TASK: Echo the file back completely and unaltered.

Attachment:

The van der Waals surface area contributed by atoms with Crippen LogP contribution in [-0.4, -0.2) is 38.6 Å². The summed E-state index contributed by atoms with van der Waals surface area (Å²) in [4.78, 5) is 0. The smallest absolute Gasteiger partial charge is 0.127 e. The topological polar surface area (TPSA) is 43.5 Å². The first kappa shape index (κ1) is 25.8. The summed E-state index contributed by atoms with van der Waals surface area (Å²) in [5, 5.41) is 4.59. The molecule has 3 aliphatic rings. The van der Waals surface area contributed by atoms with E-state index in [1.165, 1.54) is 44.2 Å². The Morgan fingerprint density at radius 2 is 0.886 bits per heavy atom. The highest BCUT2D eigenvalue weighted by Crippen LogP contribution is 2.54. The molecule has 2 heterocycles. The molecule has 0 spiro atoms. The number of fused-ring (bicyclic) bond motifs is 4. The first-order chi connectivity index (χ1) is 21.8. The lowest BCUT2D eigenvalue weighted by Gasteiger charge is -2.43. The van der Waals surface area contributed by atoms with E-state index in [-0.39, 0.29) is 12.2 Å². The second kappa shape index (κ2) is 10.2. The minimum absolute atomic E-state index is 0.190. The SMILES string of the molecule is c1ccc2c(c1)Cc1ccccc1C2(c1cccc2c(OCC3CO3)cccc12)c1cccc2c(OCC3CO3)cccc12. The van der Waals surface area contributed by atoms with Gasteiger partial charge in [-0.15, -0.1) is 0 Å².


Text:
The van der Waals surface area contributed by atoms with Crippen LogP contribution in [-0.4, -0.2) is 38.6 Å². The summed E-state index contributed by atoms with van der Waals surface area (Å²) in [4.78, 5) is 0. The smallest absolute Gasteiger partial charge is 0.127 e. The topological polar surface area (TPSA) is 43.5 Å². The first kappa shape index (κ1) is 25.8. The summed E-state index contributed by atoms with van der Waals surface area (Å²) in [5, 5.41) is 4.59. The molecule has 3 aliphatic rings. The van der Waals surface area contributed by atoms with E-state index in [1.165, 1.54) is 44.2 Å². The Morgan fingerprint density at radius 2 is 0.886 bits per heavy atom. The highest BCUT2D eigenvalue weighted by Crippen LogP contribution is 2.54. The molecule has 2 heterocycles. The molecule has 0 spiro atoms. The number of fused-ring (bicyclic) bond motifs is 4. The first-order chi connectivity index (χ1) is 21.8. The lowest BCUT2D eigenvalue weighted by Gasteiger charge is -2.43. The van der Waals surface area contributed by atoms with E-state index in [-0.39, 0.29) is 12.2 Å². The second kappa shape index (κ2) is 10.2. The minimum absolute atomic E-state index is 0.190. The SMILES string of the molecule is c1ccc2c(c1)Cc1ccccc1C2(c1cccc2c(OCC3CO3)cccc12)c1cccc2c(OCC3CO3)cccc12. The van der Waals surface area contributed by atoms with Gasteiger partial charge in [-0.15, -0.1) is 0 Å².